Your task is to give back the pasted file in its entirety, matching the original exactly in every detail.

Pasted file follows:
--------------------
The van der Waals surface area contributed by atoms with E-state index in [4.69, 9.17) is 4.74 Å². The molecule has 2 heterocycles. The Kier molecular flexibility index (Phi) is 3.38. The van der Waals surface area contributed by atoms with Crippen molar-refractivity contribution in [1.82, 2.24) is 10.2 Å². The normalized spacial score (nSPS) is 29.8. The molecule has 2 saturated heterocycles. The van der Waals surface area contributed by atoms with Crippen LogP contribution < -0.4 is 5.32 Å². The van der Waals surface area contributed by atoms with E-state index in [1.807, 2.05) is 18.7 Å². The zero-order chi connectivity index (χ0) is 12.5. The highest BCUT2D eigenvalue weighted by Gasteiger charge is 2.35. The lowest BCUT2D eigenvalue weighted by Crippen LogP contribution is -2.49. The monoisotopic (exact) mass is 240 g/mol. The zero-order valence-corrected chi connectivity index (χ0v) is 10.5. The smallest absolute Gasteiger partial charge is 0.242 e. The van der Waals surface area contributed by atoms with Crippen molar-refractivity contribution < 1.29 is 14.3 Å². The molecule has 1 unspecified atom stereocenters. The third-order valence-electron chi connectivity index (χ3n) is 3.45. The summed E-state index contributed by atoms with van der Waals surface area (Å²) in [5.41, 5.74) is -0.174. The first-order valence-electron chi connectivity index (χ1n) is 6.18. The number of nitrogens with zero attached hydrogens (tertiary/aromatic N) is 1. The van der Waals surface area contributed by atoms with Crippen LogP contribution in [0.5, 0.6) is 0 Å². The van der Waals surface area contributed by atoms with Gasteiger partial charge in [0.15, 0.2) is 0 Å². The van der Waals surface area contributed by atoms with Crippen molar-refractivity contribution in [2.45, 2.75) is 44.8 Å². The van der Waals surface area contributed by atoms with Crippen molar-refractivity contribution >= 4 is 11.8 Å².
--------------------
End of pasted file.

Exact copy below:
The van der Waals surface area contributed by atoms with E-state index in [4.69, 9.17) is 4.74 Å². The molecule has 2 heterocycles. The Kier molecular flexibility index (Phi) is 3.38. The van der Waals surface area contributed by atoms with Crippen molar-refractivity contribution in [1.82, 2.24) is 10.2 Å². The normalized spacial score (nSPS) is 29.8. The molecule has 2 saturated heterocycles. The van der Waals surface area contributed by atoms with Crippen LogP contribution < -0.4 is 5.32 Å². The van der Waals surface area contributed by atoms with E-state index in [1.807, 2.05) is 18.7 Å². The zero-order chi connectivity index (χ0) is 12.5. The highest BCUT2D eigenvalue weighted by Gasteiger charge is 2.35. The lowest BCUT2D eigenvalue weighted by Crippen LogP contribution is -2.49. The monoisotopic (exact) mass is 240 g/mol. The zero-order valence-corrected chi connectivity index (χ0v) is 10.5. The smallest absolute Gasteiger partial charge is 0.242 e. The van der Waals surface area contributed by atoms with Crippen molar-refractivity contribution < 1.29 is 14.3 Å². The molecule has 1 unspecified atom stereocenters. The third-order valence-electron chi connectivity index (χ3n) is 3.45. The summed E-state index contributed by atoms with van der Waals surface area (Å²) in [5.41, 5.74) is -0.174. The first-order valence-electron chi connectivity index (χ1n) is 6.18. The number of nitrogens with zero attached hydrogens (tertiary/aromatic N) is 1. The van der Waals surface area contributed by atoms with Crippen LogP contribution in [0.5, 0.6) is 0 Å². The van der Waals surface area contributed by atoms with Gasteiger partial charge in [0.15, 0.2) is 0 Å². The van der Waals surface area contributed by atoms with Crippen molar-refractivity contribution in [2.45, 2.75) is 44.8 Å². The van der Waals surface area contributed by atoms with Crippen molar-refractivity contribution >= 4 is 11.8 Å².